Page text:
On the 31st of October 2013, Microsoft, Apple, RIM, Sony, and Ericsson went all out, filing a plethora of lawsuits against Google and a number of Android manufacturers including Samsung, HTC, LG, Huawei, and Asustek on the case that Google had, and is still continuing to, infringe a multitude of patents. Such ‘patent-trolling’ is of course not new to the tech world, as we’ve seen Apple, HTC, Samsung, and even Google and Motorola themselves having taken it to the courts to settle what can’t be settled with fair competition, innovation, and a bit of humility and tolerance.
What turns this up to ‘nuclear’ level, as interpreted by commentators, lies within the patents themselves, one of which is United States Patent No. 6,098,065 dating all the way back to 1997. What does it constitute? “Matching search terms with relevant advertising”. In fact, this patent is just one of a family of patents, all collectively titled as “associative search engine.” Most of us would know just exactly what this means. If Google is to be ruled as unlawfully infringing on such patents, they’re about to lose big time. As VentureBeat states, “It’s genius, really. Why attack your enemy’s toes when you can go straight for the heart”. And it’s true. Rather than trolling around on the ambiguous rectangular shapes of phones, or suing someone because they changed their twitter handle, Rockstar aimed directly at Google’s advertising ventures.
As a post-modernist would fervently preach, there are multiple ways to interpret this. One who looks at the 81% global market share of the Android operating system in Q3 of 2013, who compares it with Apple’s 13.4%, Windows’ mere 4.1%, and Blackberry’s pitiful 1%, and who most likely also uses an Android device, will probably see such patent-trolling as the venting of the hormone-raging adolescent fits of frustration, anger, and jealousy, and understandably so. The plaintiff, Rockstar, ‘coincidently enough,’ house all the ‘losers’: Apple, Microsoft, and RIM, and the only way for them to have a fighting chance when backed into a corner is to chuck lawsuits here, there, everywhere. Hell, despite the irony of Sony and former Android manufacturer Ericsson also joining them at the plaintiff stand, it’s still not surprising considering the small market share they command. Furthermore, one may even claim that Rockstar is truly undermining the ethical standards of the industry. How? “When Wired visited Rockstar’s Ontario headquarters, it found 10 reverse-engineering experts, working daily to take apart products and to find patent infringement” [arstechnica]. In doing so, Rockstar hopes to blackmail as many technology companies to pay licensing fees. “It’s patent trolling gone corporate.”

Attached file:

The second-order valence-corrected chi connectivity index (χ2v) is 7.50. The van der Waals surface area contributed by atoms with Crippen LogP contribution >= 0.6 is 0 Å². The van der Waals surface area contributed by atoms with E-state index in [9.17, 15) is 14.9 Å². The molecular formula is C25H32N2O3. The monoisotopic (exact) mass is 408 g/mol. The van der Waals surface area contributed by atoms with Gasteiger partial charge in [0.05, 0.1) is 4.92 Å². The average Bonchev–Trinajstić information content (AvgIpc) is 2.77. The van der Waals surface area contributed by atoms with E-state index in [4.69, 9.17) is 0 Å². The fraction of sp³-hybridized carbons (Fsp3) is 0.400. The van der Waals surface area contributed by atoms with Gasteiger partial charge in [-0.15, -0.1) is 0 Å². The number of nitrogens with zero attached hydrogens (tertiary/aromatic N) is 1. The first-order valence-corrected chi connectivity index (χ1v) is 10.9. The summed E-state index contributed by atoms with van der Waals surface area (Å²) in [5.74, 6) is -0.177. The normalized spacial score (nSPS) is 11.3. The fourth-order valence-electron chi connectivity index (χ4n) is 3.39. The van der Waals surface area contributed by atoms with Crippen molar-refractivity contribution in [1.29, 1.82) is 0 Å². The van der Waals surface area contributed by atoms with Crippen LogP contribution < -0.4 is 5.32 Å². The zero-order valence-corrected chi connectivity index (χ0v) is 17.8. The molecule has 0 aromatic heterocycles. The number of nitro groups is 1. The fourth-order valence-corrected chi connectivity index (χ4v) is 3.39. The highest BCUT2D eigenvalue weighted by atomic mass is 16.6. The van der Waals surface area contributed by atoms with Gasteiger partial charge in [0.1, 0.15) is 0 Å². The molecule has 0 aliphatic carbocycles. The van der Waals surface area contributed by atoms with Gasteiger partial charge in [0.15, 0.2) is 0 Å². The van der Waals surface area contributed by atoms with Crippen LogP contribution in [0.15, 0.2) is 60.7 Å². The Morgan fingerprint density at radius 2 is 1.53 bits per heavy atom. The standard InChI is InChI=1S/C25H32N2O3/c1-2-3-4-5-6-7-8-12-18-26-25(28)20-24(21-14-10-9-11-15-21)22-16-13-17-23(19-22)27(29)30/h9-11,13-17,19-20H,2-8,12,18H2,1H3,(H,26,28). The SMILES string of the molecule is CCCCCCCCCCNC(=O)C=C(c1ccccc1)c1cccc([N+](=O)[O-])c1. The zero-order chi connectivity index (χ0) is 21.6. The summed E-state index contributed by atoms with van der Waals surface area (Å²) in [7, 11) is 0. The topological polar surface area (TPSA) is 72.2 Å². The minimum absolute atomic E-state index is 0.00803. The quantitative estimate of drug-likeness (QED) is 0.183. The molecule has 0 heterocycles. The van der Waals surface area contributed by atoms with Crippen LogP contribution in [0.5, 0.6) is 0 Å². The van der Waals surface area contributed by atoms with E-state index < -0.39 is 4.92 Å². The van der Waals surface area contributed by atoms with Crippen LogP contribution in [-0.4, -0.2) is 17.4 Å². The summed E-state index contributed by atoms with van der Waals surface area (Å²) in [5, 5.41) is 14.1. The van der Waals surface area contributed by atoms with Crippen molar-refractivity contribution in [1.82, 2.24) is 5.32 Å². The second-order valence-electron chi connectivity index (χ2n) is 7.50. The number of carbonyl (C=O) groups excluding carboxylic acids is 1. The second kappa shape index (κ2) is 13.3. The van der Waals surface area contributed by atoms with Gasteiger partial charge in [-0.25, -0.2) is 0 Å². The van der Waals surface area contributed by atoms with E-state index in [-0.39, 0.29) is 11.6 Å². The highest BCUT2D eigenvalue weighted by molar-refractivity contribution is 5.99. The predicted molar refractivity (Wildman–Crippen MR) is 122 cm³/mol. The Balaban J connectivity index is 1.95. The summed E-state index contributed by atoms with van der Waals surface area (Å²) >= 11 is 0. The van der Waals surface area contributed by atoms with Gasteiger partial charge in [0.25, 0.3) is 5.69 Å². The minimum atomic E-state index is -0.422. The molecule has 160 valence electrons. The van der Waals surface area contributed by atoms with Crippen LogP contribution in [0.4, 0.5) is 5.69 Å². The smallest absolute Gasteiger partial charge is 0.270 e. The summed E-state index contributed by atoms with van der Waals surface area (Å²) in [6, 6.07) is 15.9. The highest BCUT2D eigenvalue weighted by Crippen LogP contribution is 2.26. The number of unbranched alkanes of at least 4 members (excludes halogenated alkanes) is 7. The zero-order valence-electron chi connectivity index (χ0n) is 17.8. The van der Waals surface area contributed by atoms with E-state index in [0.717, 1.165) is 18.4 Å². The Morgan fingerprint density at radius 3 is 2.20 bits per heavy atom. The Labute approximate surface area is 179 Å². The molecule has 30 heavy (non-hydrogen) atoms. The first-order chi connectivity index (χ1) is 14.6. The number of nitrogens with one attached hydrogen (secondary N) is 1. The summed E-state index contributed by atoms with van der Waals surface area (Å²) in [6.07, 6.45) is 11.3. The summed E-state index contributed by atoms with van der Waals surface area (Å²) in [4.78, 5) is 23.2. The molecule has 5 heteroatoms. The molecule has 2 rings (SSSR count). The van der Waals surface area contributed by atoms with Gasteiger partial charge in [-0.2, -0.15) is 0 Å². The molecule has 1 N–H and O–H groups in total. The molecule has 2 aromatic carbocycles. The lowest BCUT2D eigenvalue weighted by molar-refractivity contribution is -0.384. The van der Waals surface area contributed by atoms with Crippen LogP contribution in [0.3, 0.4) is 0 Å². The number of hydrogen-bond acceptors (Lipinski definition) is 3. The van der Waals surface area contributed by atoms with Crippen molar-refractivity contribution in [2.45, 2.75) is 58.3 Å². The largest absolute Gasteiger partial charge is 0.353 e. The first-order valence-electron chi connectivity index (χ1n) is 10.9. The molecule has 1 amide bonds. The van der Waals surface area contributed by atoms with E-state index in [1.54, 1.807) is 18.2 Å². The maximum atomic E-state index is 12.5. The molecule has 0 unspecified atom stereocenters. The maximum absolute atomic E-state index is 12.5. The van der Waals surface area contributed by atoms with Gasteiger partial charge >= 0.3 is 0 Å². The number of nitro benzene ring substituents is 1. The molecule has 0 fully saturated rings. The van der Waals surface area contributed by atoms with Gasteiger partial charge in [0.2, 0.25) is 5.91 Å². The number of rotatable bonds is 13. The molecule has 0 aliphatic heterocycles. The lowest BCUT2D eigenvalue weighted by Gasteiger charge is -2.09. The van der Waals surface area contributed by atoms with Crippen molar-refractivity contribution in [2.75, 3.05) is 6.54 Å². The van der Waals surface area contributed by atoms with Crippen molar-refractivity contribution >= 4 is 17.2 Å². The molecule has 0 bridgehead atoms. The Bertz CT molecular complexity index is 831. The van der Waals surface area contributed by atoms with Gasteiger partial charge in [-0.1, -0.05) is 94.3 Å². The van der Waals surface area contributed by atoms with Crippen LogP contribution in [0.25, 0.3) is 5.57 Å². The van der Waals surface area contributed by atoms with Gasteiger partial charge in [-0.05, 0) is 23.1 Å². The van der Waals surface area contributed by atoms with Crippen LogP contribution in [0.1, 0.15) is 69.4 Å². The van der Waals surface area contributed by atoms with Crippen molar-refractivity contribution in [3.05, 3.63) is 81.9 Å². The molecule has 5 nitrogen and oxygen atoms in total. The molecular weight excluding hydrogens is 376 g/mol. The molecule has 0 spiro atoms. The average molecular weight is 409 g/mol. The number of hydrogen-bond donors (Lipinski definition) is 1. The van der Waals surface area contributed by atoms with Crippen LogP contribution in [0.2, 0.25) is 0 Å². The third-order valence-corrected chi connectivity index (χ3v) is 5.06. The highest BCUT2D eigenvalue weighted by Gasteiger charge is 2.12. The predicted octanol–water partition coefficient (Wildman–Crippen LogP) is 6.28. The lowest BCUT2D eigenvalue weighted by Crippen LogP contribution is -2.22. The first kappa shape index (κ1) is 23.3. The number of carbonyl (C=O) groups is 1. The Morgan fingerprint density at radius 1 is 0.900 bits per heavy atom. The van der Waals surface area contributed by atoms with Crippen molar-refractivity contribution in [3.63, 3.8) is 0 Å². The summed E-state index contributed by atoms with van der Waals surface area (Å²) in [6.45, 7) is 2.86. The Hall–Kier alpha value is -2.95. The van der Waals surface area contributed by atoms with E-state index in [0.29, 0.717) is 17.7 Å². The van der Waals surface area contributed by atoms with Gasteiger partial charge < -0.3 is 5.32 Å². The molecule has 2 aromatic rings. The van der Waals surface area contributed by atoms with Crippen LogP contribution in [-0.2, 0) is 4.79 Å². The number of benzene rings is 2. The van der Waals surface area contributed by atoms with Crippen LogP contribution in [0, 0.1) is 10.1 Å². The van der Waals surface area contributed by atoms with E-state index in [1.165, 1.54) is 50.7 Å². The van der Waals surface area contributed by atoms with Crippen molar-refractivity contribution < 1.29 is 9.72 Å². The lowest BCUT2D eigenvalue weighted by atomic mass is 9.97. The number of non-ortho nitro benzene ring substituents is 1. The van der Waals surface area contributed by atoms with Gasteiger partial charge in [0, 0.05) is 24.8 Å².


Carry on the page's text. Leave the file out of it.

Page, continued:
But as Polybius once stated, one must also see “the rationality of the reverse.” Google isn’t the innocent victim of the schoolyard bullies, or at least not to the extent many may interpret them as. Motorola, a wholly-owned Google subsidiary, has filed patent lawsuits against Apple numerous times, calling for an import ban on some of the fruit’s most popular products in the US. Baseless or legitimate is besides the question, as so far it seems as though Rockstar’s patent lawsuits do have a pretty convincing case. This is evident with their argument that Google was knowingly and willingly infringing such patents with:
“Google was aware of the patents-in-suit at the time of the auction.
Google placed an initial bid of $900,000,000 for the patents-in-suit and the rest of the Nortel portfolio. Google subsequently increased its bid multiple times, ultimately bidding as high as $4.4 billion. That price was insufficient to win the auction, as a group led by the current shareholders of Rockstar purchased the portfolio for $4.5 billion.
Despite losing in its attempt to acquire the patents-in-suit at auction, Google has infringed and continues to infringe the patents-in-suit.”
In fact, Google has even been found guilty of FRAND abuse, with a federal judge back-handing them with a $14.5 million payout to Microsoft as recently as September 2013. Additionally, Google dun goof’d strategically when they underbid for the Nortel patents with $4.4 billion, which basically started this whole mess. So did Google call this upon themselves? Maybe.
What does this mean for us? Well, we’re stuck in the deep end no matter how you look at it. If Google loses, don’t be surprised when Android doesn’t stay as ‘free’ as it currently is. The millions of dollars Google has to dish out in fines, as well as the additional millions in patent payments and licensing fees will inevitably impact the rest of the Android ecosystem. If Google wins, tens and hundreds of millions of dollars will accumulate as litigation costs, directing funding for research and design to the pockets of lawyers.
It’s unfortunate really, that the state of the industry has degenerated to such depths, that companies are now in essence scraping the dregs of the barrel. In the end, this reveals the ugliness of the tech world, which seems to be increasingly following the philosophy: “If you can’t beat them on your own and with your own devices, take them to court and cross your fingers.”